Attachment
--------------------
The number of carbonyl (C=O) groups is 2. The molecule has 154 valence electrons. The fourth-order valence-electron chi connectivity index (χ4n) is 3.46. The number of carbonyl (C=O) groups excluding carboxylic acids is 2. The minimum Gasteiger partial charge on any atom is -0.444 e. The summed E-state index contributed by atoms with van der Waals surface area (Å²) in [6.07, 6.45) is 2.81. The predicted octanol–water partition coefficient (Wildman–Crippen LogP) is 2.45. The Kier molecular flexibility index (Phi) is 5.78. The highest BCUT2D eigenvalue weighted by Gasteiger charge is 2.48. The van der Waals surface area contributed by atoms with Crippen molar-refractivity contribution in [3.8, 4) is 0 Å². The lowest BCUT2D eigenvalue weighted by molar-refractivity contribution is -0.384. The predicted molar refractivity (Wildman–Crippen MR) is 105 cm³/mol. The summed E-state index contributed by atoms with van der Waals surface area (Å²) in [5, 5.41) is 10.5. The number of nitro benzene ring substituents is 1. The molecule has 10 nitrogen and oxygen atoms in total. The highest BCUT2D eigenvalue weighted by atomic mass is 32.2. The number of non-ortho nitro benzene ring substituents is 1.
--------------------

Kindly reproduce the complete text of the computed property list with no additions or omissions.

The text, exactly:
The number of carbonyl (C=O) groups is 2. The molecule has 154 valence electrons. The fourth-order valence-electron chi connectivity index (χ4n) is 3.46. The number of carbonyl (C=O) groups excluding carboxylic acids is 2. The minimum Gasteiger partial charge on any atom is -0.444 e. The summed E-state index contributed by atoms with van der Waals surface area (Å²) in [6.07, 6.45) is 2.81. The predicted octanol–water partition coefficient (Wildman–Crippen LogP) is 2.45. The Kier molecular flexibility index (Phi) is 5.78. The highest BCUT2D eigenvalue weighted by Gasteiger charge is 2.48. The van der Waals surface area contributed by atoms with Crippen molar-refractivity contribution in [3.8, 4) is 0 Å². The lowest BCUT2D eigenvalue weighted by molar-refractivity contribution is -0.384. The predicted molar refractivity (Wildman–Crippen MR) is 105 cm³/mol. The summed E-state index contributed by atoms with van der Waals surface area (Å²) in [5, 5.41) is 10.5. The number of nitro benzene ring substituents is 1. The molecule has 10 nitrogen and oxygen atoms in total. The highest BCUT2D eigenvalue weighted by atomic mass is 32.2. The number of non-ortho nitro benzene ring substituents is 1.